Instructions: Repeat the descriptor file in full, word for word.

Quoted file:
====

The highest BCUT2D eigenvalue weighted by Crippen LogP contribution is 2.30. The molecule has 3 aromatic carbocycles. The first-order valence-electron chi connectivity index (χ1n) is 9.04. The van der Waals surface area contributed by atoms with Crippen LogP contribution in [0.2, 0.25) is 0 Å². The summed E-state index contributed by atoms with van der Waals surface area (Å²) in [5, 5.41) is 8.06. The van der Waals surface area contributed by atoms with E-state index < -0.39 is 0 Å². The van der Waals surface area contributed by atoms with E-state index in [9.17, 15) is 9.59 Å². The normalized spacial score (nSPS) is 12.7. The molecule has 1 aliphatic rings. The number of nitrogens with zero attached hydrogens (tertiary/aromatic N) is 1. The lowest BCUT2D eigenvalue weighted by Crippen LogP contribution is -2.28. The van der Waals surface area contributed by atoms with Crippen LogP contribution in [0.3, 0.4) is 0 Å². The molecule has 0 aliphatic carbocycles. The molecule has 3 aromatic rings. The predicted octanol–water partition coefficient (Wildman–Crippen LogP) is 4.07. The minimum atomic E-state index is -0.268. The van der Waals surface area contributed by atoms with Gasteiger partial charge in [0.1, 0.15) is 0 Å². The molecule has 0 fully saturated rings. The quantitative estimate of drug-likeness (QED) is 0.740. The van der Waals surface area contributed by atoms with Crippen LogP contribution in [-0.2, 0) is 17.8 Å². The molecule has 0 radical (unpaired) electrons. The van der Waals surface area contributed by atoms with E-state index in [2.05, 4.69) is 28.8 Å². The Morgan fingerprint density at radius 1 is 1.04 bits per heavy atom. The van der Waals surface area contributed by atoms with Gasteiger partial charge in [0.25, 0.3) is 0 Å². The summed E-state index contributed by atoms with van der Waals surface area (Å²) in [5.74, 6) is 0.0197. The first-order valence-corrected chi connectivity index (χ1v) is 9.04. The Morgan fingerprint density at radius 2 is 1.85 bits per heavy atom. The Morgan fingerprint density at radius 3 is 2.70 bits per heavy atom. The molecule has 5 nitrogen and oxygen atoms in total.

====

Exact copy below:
The highest BCUT2D eigenvalue weighted by Crippen LogP contribution is 2.30. The molecule has 3 aromatic carbocycles. The first-order valence-electron chi connectivity index (χ1n) is 9.04. The van der Waals surface area contributed by atoms with Crippen LogP contribution in [0.2, 0.25) is 0 Å². The summed E-state index contributed by atoms with van der Waals surface area (Å²) in [5, 5.41) is 8.06. The van der Waals surface area contributed by atoms with E-state index < -0.39 is 0 Å². The van der Waals surface area contributed by atoms with E-state index in [9.17, 15) is 9.59 Å². The normalized spacial score (nSPS) is 12.7. The molecule has 1 aliphatic rings. The number of nitrogens with zero attached hydrogens (tertiary/aromatic N) is 1. The lowest BCUT2D eigenvalue weighted by Crippen LogP contribution is -2.28. The van der Waals surface area contributed by atoms with Crippen LogP contribution in [0.3, 0.4) is 0 Å². The molecule has 0 aliphatic carbocycles. The molecule has 3 aromatic rings. The predicted octanol–water partition coefficient (Wildman–Crippen LogP) is 4.07. The minimum atomic E-state index is -0.268. The van der Waals surface area contributed by atoms with Gasteiger partial charge in [0.1, 0.15) is 0 Å². The molecule has 0 fully saturated rings. The quantitative estimate of drug-likeness (QED) is 0.740. The van der Waals surface area contributed by atoms with Crippen LogP contribution in [-0.2, 0) is 17.8 Å². The molecule has 0 radical (unpaired) electrons. The van der Waals surface area contributed by atoms with E-state index in [2.05, 4.69) is 28.8 Å². The Morgan fingerprint density at radius 1 is 1.04 bits per heavy atom. The van der Waals surface area contributed by atoms with Gasteiger partial charge in [0.25, 0.3) is 0 Å². The summed E-state index contributed by atoms with van der Waals surface area (Å²) in [5.74, 6) is 0.0197. The first-order valence-corrected chi connectivity index (χ1v) is 9.04. The Morgan fingerprint density at radius 2 is 1.85 bits per heavy atom. The Morgan fingerprint density at radius 3 is 2.70 bits per heavy atom. The molecule has 5 nitrogen and oxygen atoms in total.